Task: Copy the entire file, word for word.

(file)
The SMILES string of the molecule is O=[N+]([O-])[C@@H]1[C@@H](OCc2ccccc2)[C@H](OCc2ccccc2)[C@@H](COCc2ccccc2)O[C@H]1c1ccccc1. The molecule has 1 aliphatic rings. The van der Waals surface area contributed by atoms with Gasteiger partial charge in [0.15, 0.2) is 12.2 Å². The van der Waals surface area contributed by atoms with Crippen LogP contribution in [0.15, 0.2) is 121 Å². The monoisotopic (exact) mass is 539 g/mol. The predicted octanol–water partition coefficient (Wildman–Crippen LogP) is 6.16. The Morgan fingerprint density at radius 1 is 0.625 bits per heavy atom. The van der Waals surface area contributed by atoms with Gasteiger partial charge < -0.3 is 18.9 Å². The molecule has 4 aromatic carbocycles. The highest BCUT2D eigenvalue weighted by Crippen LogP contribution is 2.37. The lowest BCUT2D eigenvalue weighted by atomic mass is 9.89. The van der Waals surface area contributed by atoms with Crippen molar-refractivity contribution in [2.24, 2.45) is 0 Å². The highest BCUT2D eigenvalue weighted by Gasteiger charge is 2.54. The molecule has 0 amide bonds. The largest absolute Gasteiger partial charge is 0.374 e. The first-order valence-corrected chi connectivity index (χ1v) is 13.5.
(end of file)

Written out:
The SMILES string of the molecule is O=[N+]([O-])[C@@H]1[C@@H](OCc2ccccc2)[C@H](OCc2ccccc2)[C@@H](COCc2ccccc2)O[C@H]1c1ccccc1. The molecule has 1 aliphatic rings. The van der Waals surface area contributed by atoms with Gasteiger partial charge in [0.15, 0.2) is 12.2 Å². The van der Waals surface area contributed by atoms with Crippen LogP contribution in [0.15, 0.2) is 121 Å². The monoisotopic (exact) mass is 539 g/mol. The predicted octanol–water partition coefficient (Wildman–Crippen LogP) is 6.16. The Morgan fingerprint density at radius 1 is 0.625 bits per heavy atom. The van der Waals surface area contributed by atoms with Gasteiger partial charge < -0.3 is 18.9 Å². The molecule has 4 aromatic carbocycles. The highest BCUT2D eigenvalue weighted by Crippen LogP contribution is 2.37. The lowest BCUT2D eigenvalue weighted by atomic mass is 9.89. The van der Waals surface area contributed by atoms with Crippen molar-refractivity contribution in [2.24, 2.45) is 0 Å². The highest BCUT2D eigenvalue weighted by Gasteiger charge is 2.54. The molecule has 0 amide bonds. The largest absolute Gasteiger partial charge is 0.374 e. The first-order valence-corrected chi connectivity index (χ1v) is 13.5.